I'll be honest: It's a rare thing for me to lose my appetite. I'm one of those people who eats rather than abstains in stressful or emotional situations. Nervously, I can nibble my way though a bowlful of almonds (or, to be more honest, a bag of tortilla chips) with hardly a tummy rumble. So when I lost a filling earlier this week and started taking some pain killers while waiting for my dentist to return from vacation, I was a little surprised to find that my appetite had disappeared. And so did a lot of other things along with it.
It is a common but mistaken notion among human beings that our lives are ruled by our heads. (I think, therefore I am, etc.) But over the years, I've discovered that my belly has a lot to do with who I am and how I move through the world. I usually forget about this until, for some reason, my gut is upset and I go to reach for something—physically, emotionally, energetically—only to find that there's not much for me to pull from.
People who study yoga or Pilates may know what I mean. And those who practice meditation and have learned about the hara (the area centered between the groin and navel) may also understand this. Physically, our gut is our center, and all of our movement originates from this place. If you've ever had surgery in your abdominal region, you also may understand how much we use this part of our body to originate movement. I suspect dancers know this as well. And pregnant ladies.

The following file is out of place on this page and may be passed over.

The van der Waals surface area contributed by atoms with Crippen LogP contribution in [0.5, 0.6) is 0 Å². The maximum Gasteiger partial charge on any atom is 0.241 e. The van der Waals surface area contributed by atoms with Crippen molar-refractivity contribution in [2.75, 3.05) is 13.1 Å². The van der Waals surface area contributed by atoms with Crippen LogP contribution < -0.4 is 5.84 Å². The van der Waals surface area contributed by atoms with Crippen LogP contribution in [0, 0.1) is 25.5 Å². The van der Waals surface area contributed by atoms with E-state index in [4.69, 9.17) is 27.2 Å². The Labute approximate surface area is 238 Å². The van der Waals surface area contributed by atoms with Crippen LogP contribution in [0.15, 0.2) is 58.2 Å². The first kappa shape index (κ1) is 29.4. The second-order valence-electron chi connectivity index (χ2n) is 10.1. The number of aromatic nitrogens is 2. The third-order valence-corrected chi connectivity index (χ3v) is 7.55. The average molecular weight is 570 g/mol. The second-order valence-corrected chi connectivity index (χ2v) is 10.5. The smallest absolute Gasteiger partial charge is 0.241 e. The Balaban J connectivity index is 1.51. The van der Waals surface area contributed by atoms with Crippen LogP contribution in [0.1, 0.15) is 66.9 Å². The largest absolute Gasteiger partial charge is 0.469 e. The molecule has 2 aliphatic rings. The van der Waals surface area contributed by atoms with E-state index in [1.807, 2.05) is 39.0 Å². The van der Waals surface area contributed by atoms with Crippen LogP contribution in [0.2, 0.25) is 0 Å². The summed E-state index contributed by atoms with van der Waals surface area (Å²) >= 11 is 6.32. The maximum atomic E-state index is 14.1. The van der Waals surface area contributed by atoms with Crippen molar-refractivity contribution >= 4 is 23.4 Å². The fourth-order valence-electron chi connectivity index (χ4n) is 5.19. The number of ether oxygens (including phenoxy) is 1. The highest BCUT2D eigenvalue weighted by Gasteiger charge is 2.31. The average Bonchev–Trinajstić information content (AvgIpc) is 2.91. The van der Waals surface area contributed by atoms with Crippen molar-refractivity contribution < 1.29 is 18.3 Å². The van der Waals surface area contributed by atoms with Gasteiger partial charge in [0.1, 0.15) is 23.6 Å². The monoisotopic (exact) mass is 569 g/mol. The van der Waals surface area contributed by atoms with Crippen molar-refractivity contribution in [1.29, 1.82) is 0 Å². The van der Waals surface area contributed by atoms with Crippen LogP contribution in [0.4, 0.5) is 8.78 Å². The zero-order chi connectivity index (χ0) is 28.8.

I also find that a distressed belly distracts me in other ways. It's hard for me to focus, my energy is scattershot, and I'm prone to fluster and fret. And impatient. Best to stay clear of me on days that I'm off my feed. Thankfully, as mentioned, this is rare.
There's a kind of wisdom, too, in our bellies. This is where we locate our sense of instinct and intuition, where we know and understand things that our heads can't seem to take up. Feelings are more gut-based as well. I'm also aware of how a peaceful belly is conducive to a feeling of groundedness and connection, how we were all once fed and nourished through our umbilical cords.
As human beings, we are a rather amazing and intricate collection of body, heart, and mind. Since our minds are so powerful, we sometimes forget how essential the body and heart are to live an engaged and balanced life, and unfortunately, it sometimes takes a measure of distress for us to be reminded of this. For me this week, lesson thoroughly learned. So hurry home please, Madam Dentist. I want my peaceful belly back!
(Image: Dana Velden)